Cleveland Indians: Why Derek Lowe Is in the Hunt for a Cy Young Award

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Cleveland Indians: Why Derek Lowe Is in the Hunt for a Cy Young Award
Kevork Djansezian/Getty Images

Indians' starter Derek Lowe may be the most unlikely story in all of Major League Baseball so far this season. The soon-to-be 39 year old right-hander is tied for the most wins in baseball with six, and is leading the American league with a 2.05 ERA.

Lowe's resurgence as a quality starting pitcher has been far from simple, though. 

After being charged with a DUI along with two other misdemeanors (all of which were eventually dropped), Lowe's pitching steadily declined through his 2011 campaign, and the 14-year veteran finished the season with a 9-17 record along with an ERA over five.

In his three seasons in Atlanta, Lowe mustered out a 40-39 record and a 4.57 ERA. The only real highlight Lowe had while with the Braves was an impressive month of September in 2010 in which Lowe was 5-0 with a 1.07 ERA followed by two solid playoff starts in the NLDS. Atlanta was out-matched in that series, and went on to lose in four games.

Ironically in the following September, Lowe had an 0-5 record with a downright ugly 8.75 ERA. Needless to say, Braves fans didn't lose any sleep upon the news of Lowe's departure.

Then, in as Cleveland-esque of a move that could be made, the Indians traded for the seasoned veteran, hoping to attain a starter that could bring some wisdom to a young, talented albeit inconsistent rotation; the deal had chaos written all over it.

What the Indians have received, instead, is the anchor of their roster.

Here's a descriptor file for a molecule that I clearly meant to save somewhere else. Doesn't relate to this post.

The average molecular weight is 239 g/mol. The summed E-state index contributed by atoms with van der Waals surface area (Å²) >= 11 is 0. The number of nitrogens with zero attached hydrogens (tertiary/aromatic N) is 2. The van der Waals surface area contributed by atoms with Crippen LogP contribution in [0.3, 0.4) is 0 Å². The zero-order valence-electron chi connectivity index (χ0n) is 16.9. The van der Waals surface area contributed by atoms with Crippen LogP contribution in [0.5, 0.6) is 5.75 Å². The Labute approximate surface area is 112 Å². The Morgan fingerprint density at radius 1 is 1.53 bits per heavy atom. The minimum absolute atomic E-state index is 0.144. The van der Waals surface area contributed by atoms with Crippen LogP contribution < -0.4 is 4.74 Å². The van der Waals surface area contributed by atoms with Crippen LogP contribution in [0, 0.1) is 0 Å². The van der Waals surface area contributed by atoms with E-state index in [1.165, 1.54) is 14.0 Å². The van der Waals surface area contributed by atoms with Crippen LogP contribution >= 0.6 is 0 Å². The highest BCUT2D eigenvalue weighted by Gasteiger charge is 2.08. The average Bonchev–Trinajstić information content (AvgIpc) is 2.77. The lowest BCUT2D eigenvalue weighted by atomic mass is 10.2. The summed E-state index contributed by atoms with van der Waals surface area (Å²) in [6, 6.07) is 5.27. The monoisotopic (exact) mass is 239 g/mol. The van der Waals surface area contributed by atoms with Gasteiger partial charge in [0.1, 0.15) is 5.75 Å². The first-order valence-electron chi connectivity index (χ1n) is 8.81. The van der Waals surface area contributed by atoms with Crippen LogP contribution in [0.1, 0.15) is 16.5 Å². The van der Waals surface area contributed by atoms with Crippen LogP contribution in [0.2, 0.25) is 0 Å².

In a season that has seen Justin Masterson struggle heavily in his role as the team's ace and Ubaldo Jimenez continue his control issues into 2012, Derek Lowe has remained steadfast. 

There is almost nothing spectacular about Lowe's pitching. There is no "flash" among Lowe's statistics: Just 13 strikeouts all season to 17 walks and a WHIP of 1.44, yet his win column and ERA (A.K.A. the stats that matter) have been outstanding.

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Ever since Atlanta was so eager to get rid of the aging pitcher that they ate $10 million of his $15 million he was owed this year, Cleveland has looked like it has made one of the best deals of the year.

Perhaps the comfort of knowing he is not expected to be the pitcher he was in year's past when he won 21 games and a world series ring with the Boston Red Sox has allowed Lowe to settle into himself.

Lowe is forced to depend on outwitting batters rather than overpowering them, and if averaging just 2.22 K's per nine innings means being the best pitcher in the AL 40 games into the season, don't expect him to try to fill up the stat sheet anytime soon. 

Lowe has chosen to rely on keeping pitches out of hitters' sweet spots, and has cultivated his sinker ball into one of the most effective pitches in the game. 

In his latest start, Tribe manager Manny Acta rode the 15-year veteran pitcher all the way to a complete game shutout with zero strikeouts against the Minnesota Twins; the first pitcher to accomplish such a feat since 2002.

It's difficult to project whether Lowe can keep up his elite pace this season, but it's certainly safe to say that he's been one of the biggest reasons for Cleveland's current position atop the AL Central.

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